New Delhi: Amid uproar over the issue of telephone tapping of senior political leaders, the Government on Monday rubbished the charge in Parliament that it had authorised any such action.
“I wish to state categorically that no telephone tapping or eavesdropping on political leaders was authorised by the previous UPA government. Nor has the present UPA government authorised any such activity,” home minister P Chidambaram said in Lok Sabha.
He said the report in ‘Outlook´ magazine on phone tapping was thoroughly enquired into and “nothing has been found in the records of the NTRO (National Technical Research Organisation) to substantiate the allegations.”
While Lok Sabha and Rajya Sabha adjourned till 1200 noon soon after assembling for the day following opposition uproar on the issue, the Upper House was again adjourned till 1230 hours and the Lower House till 1400 hours on the issue.
“Further enquiries are being made into the allegations in the magazine. If any evidence is forthcoming or discovered, the matter will be thoroughly investigated by the appropriate agencies,” the Home Minister said.
The news weekly has alleged in an article that the phones of union minister Sharad Pawar, Congress leader Digvijay Singh, CPI(M) leader Prakash Karat and Bihar chief minister Nitish Kumar had been tapped.
In the Rajya Sabha, opposition BJP vehemently demanded setting up of a Joint Parliamentary Committee, with senior leader M Venkaiah Naidu demanding that the Prime Minister should make a statement on the matter.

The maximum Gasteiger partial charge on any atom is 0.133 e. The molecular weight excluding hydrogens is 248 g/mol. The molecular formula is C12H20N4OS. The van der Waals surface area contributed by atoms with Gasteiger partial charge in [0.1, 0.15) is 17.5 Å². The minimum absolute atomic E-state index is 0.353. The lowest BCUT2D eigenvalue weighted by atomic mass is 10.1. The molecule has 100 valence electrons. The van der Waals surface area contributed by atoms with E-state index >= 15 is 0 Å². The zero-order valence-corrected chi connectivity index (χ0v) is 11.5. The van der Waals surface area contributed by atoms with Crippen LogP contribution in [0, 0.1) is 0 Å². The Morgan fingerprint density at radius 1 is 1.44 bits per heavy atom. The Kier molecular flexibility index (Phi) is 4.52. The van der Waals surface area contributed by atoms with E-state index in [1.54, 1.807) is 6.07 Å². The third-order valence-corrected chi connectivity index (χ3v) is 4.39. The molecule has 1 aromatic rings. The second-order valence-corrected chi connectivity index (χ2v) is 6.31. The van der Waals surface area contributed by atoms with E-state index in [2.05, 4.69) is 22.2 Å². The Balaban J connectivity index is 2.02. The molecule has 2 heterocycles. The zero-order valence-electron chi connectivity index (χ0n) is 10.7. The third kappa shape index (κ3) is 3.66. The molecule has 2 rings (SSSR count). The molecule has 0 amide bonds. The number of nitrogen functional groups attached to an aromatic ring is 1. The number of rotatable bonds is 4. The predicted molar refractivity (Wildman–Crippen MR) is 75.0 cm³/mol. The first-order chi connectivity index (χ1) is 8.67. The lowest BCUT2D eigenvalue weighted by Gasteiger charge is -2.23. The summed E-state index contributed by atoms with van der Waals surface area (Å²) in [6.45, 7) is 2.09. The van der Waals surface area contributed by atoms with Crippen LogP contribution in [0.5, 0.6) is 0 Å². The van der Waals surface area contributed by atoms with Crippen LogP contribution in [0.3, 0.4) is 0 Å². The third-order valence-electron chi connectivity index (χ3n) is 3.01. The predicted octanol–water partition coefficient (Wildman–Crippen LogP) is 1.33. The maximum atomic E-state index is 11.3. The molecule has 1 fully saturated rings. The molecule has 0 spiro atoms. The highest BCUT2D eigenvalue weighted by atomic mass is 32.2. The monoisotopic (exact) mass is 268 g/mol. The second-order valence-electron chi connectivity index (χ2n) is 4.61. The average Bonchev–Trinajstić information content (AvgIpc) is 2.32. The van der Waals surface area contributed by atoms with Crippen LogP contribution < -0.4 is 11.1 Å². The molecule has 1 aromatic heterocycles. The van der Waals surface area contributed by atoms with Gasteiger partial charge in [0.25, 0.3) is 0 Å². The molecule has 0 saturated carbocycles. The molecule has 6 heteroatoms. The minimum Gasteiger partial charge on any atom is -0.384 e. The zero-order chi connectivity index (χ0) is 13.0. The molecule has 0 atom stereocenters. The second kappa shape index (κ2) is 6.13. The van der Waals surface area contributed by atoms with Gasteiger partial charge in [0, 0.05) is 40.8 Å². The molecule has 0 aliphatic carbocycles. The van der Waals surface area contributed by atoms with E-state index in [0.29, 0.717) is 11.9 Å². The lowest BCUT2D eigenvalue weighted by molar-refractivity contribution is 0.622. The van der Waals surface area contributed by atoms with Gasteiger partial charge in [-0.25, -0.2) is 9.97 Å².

When minister of state for parliamentary affairs Prithviraj Chavan said the home minister could make a statement on the issue, Naidu said, “It is a very serious issue. The phones of not only cabinet ministers, but chief ministers and political leaders are being tapped.”
The House was adjourned amid unabated slogan-shouting to demand setting up of JPC.
In the Lok Sabha, the home minister, who made the statement when the opposition members stormed the well raising slogans on the issue as also on the IPL controversy, said at the outset that government has seen the allegations against the NTRO.
“It is a technical organisation of the government.The organisation was notified on 15 April, 2004,” he said.
Asserting that intelligence agencies functioned within the law, he said they are “fully accountable” to the government.
Under the Telegraph Act and the IT Act, each case of monitoring of telephones or electronic communications has to be approved by the union home secretary personally and is subject to review by an oversight committee chaired by the cabinet secretary.